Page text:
Australia’s Sky News opened its report of far-right Giorgia Meloni’s imminent election victory as Italy’s first female prime minister with the statement: “Giorgia Meloni is not a fascist.”
Seems a helluva disclaimer to feel obliged to make, really, but then even Sky admits Meloni and her Brothers of Italy party is not without ideological baggage.
Meloni was reportedly merely a teenager when she praised Italy’s second world war fascist leader Benito Mussolini, at a time her western peers (ie me) were more interested in Seattle grunge, techno and smoking Dutch weed than public admiration for Hitler’s closest ally.
Sky also confessed that, yes, “the logo of her party is a hangover from its fascist origins”, as if the real problem here is one of lazy graphic design.
What’s indisputable is that Meloni is a radical ultraconservative who opposes gay adoption, fetishises idealised confections of a “traditional” family unit she did not herself grow up in, associates refugee arrivals with “crime and prostitution” and rallies against the influence of those eternally slippery, hazily undefined “globalists”. Ahead of the election, she told the Italian people: “Don’t be afraid.”
The “this is fine” meme got quite a workout on Twitter in response to the news of her victory.
But ever the brand of insistent conservative optimism, Sky suggests that Meloni is more in the mould of the newly not-elected-by-the-people UK conservative prime minister, Liz Truss. This is the same Liz Truss who expressed appropriate deference to her lack of democratic mandate and questions about her political legitimacy by immediately launching a radical neo-Thatcherite economic plan so brutal it has promptly trousered the pound.
Widespread fear of a new Italian leader who is such best buds with the authoritarian Viktor Orbán that she has been described as a “danger to Italy and the rest of Europe” has been defended by her apologists with a familiar rhetorical misdirection.
For example, Adam Creighton from Sky’s News Corp stablemate the Australian, tweeted: “Waiting for the left to heap praise on a strong successful woman, Italy’s first female PM … ”, pasting some emojis of crickets behind it.
The same tone from the right accompanied Truss’s selection as leader, and her appointment of a core leadership team among the four most senior British cabinet positions that – for the first time in UK history – does not contain a white man.
It’s become a familiar bait and switch to insist that the left’s ideological commitment to representative diversity – and feminism, in particular – is a hypocritical shibboleth. Feminists failing to fall in politically behind Meloni, Truss, Marine Le Pen, Marjorie Taylor Greene or Pauline Hanson – all of whom strike patriarchal bargains aligning themselves to male power – is somehow a greater betrayal of all women than any policy decisions they themselves may make.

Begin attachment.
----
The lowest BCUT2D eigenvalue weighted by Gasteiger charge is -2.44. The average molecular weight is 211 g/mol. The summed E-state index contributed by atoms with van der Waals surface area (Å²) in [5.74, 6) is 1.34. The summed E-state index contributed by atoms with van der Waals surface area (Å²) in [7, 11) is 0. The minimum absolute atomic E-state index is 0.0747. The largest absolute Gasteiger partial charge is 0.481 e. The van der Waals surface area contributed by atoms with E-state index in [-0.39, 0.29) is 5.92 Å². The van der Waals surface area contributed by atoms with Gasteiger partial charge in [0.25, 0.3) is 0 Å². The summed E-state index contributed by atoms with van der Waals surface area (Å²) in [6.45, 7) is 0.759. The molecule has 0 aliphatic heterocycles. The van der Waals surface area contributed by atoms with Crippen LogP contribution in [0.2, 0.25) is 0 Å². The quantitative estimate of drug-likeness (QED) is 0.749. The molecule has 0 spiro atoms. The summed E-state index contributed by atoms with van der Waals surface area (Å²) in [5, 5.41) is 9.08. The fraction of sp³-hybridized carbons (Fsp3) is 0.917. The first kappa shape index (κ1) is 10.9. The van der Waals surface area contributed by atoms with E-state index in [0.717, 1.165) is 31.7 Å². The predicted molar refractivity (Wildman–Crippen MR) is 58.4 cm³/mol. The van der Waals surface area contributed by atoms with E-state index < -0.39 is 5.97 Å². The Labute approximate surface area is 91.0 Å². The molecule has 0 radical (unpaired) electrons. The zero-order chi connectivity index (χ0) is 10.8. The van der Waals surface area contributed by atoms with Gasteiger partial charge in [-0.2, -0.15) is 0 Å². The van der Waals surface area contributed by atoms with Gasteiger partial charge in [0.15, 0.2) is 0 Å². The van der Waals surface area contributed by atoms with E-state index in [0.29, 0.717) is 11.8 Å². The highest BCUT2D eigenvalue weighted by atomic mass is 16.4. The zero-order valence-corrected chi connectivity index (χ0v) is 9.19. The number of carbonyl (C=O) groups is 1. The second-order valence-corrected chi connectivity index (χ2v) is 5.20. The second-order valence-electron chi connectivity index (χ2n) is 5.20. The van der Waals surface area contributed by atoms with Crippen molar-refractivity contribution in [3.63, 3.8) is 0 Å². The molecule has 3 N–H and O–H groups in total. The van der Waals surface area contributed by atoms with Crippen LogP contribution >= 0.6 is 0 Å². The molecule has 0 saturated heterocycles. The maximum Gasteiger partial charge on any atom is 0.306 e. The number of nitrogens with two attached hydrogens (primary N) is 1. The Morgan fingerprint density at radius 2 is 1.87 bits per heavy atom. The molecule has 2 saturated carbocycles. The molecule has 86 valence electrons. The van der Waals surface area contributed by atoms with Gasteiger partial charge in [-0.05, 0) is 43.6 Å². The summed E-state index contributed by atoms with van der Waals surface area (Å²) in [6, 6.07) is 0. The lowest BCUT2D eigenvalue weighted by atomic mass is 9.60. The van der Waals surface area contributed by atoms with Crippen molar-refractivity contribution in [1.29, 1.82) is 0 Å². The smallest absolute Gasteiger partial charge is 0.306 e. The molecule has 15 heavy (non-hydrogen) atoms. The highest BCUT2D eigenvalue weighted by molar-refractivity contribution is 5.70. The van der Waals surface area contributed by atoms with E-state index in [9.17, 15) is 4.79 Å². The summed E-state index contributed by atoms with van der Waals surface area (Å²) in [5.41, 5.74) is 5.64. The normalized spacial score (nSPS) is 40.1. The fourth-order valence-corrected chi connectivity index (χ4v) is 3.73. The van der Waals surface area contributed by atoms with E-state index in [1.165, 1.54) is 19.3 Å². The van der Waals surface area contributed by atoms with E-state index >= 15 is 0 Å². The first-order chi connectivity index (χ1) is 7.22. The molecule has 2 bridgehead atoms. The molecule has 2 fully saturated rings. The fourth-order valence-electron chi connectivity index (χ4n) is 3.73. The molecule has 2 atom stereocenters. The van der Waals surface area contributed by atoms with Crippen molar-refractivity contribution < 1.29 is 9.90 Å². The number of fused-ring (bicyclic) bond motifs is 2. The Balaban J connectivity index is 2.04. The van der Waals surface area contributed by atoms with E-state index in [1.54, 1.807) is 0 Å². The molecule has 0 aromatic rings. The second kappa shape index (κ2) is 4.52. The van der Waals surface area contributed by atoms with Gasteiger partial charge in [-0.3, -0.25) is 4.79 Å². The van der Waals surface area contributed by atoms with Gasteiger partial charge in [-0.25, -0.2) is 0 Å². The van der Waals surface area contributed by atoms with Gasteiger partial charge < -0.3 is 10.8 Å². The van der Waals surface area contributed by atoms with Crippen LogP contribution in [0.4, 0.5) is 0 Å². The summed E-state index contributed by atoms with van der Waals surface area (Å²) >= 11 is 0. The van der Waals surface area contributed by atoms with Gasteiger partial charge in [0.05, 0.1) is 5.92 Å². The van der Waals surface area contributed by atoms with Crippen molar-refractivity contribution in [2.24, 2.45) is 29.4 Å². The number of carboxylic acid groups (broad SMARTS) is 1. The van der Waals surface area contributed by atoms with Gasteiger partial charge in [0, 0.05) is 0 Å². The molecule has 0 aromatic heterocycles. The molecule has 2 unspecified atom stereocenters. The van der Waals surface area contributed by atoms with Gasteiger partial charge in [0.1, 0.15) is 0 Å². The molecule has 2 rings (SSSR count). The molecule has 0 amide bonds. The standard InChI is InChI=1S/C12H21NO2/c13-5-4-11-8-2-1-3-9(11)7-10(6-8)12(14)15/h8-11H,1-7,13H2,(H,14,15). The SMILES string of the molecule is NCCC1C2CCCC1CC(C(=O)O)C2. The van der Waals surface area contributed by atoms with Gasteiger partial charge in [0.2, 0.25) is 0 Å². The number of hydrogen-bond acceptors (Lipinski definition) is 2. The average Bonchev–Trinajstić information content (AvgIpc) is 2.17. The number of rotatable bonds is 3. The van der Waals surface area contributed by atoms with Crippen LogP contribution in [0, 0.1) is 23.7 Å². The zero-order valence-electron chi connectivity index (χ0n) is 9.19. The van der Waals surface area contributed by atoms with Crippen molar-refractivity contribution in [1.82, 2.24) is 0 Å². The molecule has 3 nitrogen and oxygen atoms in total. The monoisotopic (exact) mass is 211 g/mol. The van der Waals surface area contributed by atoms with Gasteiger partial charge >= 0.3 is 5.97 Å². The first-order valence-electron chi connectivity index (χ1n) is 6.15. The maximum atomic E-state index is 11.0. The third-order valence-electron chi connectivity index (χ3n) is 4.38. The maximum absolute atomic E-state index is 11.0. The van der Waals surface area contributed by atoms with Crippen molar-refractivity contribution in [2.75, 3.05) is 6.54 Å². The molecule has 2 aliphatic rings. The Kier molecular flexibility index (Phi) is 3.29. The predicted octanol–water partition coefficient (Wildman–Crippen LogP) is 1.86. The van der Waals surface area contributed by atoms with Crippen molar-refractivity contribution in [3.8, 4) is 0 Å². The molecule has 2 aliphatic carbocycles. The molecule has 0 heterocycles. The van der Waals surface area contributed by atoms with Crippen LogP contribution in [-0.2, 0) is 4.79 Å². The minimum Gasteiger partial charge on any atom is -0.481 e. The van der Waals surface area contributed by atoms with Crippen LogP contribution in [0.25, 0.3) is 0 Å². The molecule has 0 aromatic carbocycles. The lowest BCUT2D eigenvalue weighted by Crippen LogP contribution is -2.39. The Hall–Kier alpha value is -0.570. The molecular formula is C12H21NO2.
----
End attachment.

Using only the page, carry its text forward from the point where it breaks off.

This dog-whistles to the old rightwing merit myth, in which the systemic and traditional overpromotion of white men from cashed-up backgrounds is made to look natural and deserved because proportionately underrepresentative handfuls of women or people of colour occasionally make it through. Note: Truss may be prime minister, but a shocking 75% of her Conservative party colleagues in the UK parliament are men.
What the right aren’t ever bothered to understand about feminism is that the campaign for gender equality isn’t about supremacy, or replacement, or any of the paranoias that provoke misogynists to sweat into their keyboards late at night whenever a woman has an opinion on the internet.
While feminists pursue equal economic opportunity, structural enfranchisement and liberty in politics and law, the cultural project is the liberation of women – and everyone else – from confected gender roles that constrict expression, social participation and behaviour. Rather than meeting enforced ideals as feminine objects, our demand is for women to be as individuated, complex and even – would you believe it – just as awful, just as evil or just as hopelessly shit as men.
In this sense, an incompetent Truss and the fascist-adjacent Meloni are a bitter feminist victory of sorts, if just as a public reminder that women are not, in fact, a homogenised mass of indistinguishable signifiers but – oh my god – as diverse and human as men.
I wouldn’t vote for Meloni if I were on fire, and I certainly am afraid what she may do in her new role. But this avowedly antifascist leftwing feminist is in nauseated awe of what it must take for a woman burdened with the caricatures and prejudice with which hard-right conservatives saddle womanhood to achieve anything at all among their fray.